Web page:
When it comes to so-called ‘rejected’ adopted children, many of us are most familiar with the outrage in 2010 when a Tennessee woman sent her adopted son back to Russia on a one-way flight after claiming the 7-year-old had bouts of violence.  But what about the inheritance rights of these adopted children?  Do they have any?

We previously looked at the inheritance rights of biological children adopted out of a family.  Today we’ll turn to the inheritance rights of adopted children who are adopted out of a family in the Matter of Svenningsen, a case of first impression in New York.

In 1996, John and Christine Svenningsen adopted a child from China, Emily Fuqui Svenningsen.  The adoption agreement provided that the Svenningsens would not abandon Emily, transfer Emily, or have Emily re-adopted.  The adoption agreement also expressly provided that Emily would be deemed a biological child and have the right to inherit the estate of John and Christine.  At the time they adopted Emily, the Svenningsens had four biological children.  After they applied for Emily’s adoption but before the adoption was finalized, the Svenningsens had one more biological child.

John was a party good magnate who created two irrevocable inter vivos family trusts for his children.  The first trust specifically included adopted children in the definition of “children.”  This 1995 trust was executed before Emily was adopted, but after John and Christine had discussed the “concept of adoption.”

The second trust was created in 1996 and specifically named Emily as a beneficiary of the trust.  In fact, this 1996 trust identified Emily as the sole beneficiary of her separate irrevocable trust created under the 1996 trust, the “Emily Fuqui Svenningsen Trust.”

John also executed a will in 1997 in which his children were provided rights to take in his estate.  In the will, John specifically defined his issue as including all children who have been legally adopted at the date of his death.

John died in 1997.  Christine, his executor, named Emily as one of John’s six children in the petition for probate.

In 2003, however, Christine brought Emily to a boarding school for children with special needs.  A year later, Christine voluntarily terminated her parental rights with the understanding that Emily would be adopted by the Assistant Executive Director of Emily’s school and her husband.  During Emily’s second adoption proceedings, the terms of John’s will and his trusts were not disclosed to Emily’s new adoptive parents.

Emily’s new adoptive parents found out that John had arranged for funds to pay for Emily’s educational and medical needs.  Christine tried to get the new parents to consent to separate Emily’s interests in John’s estate from John’s biological children through the creation of a spray trust.  Christine provided an estimate of Emily’s interests in the 1995 and 1996 trusts, which she alleged was $842,397.  But when the new parents examined surrogate’s court files, they found that, according to the federal estate tax return, John’s estate was worth more than $250 million.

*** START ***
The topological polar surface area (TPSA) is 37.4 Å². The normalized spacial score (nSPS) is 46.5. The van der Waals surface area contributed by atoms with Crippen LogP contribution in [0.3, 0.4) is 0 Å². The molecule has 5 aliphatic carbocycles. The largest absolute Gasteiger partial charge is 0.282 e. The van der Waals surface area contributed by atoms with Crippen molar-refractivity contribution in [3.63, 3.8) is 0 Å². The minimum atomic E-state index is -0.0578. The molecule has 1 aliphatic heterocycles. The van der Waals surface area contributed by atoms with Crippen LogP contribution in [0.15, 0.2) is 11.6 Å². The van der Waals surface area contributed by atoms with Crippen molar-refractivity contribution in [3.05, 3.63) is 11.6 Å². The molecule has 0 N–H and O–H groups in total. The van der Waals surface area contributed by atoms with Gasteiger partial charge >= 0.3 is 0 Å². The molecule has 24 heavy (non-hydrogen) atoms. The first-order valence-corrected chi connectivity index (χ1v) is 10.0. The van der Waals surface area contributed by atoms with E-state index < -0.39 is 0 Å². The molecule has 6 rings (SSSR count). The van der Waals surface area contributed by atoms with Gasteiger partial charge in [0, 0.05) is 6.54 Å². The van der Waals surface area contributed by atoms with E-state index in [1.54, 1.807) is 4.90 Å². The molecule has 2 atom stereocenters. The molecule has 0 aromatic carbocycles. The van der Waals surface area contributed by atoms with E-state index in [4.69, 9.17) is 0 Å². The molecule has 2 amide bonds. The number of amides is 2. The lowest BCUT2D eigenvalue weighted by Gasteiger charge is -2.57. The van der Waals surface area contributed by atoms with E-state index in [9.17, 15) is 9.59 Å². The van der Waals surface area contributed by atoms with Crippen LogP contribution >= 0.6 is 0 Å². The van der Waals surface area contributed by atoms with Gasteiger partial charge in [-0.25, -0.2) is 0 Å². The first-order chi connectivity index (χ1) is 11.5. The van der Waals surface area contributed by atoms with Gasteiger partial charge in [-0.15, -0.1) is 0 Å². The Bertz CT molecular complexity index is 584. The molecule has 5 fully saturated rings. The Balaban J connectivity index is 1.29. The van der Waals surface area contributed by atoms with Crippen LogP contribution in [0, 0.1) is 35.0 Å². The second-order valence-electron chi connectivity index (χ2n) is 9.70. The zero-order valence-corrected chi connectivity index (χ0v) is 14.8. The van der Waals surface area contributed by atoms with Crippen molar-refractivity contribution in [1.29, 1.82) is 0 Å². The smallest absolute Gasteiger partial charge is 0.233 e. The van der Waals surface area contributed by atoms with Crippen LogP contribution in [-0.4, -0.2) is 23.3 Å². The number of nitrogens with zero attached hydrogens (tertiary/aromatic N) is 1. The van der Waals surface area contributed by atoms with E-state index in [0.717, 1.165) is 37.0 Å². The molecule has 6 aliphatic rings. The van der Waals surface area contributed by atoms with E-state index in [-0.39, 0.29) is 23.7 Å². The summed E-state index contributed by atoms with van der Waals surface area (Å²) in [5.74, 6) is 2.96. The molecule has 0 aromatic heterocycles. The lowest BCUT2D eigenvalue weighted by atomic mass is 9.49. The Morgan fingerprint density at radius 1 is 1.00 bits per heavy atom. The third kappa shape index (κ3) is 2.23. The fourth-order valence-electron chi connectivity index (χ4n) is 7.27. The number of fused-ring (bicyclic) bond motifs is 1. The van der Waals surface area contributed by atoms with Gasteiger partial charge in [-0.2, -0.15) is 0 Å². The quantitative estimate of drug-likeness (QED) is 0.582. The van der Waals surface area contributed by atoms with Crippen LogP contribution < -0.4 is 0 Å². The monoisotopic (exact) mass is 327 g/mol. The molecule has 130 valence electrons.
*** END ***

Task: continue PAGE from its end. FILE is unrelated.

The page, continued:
The new parents filed a petition for accounting relating to the trusts.  In addition to claiming that the new parents lacked standing to compel an accounting, Christine and the trustee claimed that Emily’s contingent interest in the trusts was terminated upon her second adoption.

The court, however, ruled it didn’t.

The surrogate’s court found that John’s estate plan made clear that he intended to provide equally for each of his children, including adopted children.  Even though Emily wasn’t specifically named in the 1995 trust or the marital trust created under John’s will, Emily had fully assimilated into the family and was held out as a member of the family for years after John’s death.  Thus, Emily’s interests under John’s will and the 1995 trust fully vested subject only to the condition of her survival as provided under those instruments.  Importantly, at the time of John’s death Emily was not adopted-out and there was no reason to believe that after his death his wife would adopt out Emily.

This was a case of first impression under New York law.  While the New York courts and legislature have addressed the inheritance rights of children adopted out by their biological parents, they have never addressed the rights of children who are adopted out by their adoptive parents.  In affirming the surrogate court’s decisions, the appellate court reaffirmed New York’s public policy that adopted children stand equal with biological children within their adoptive families, with all incidental property rights.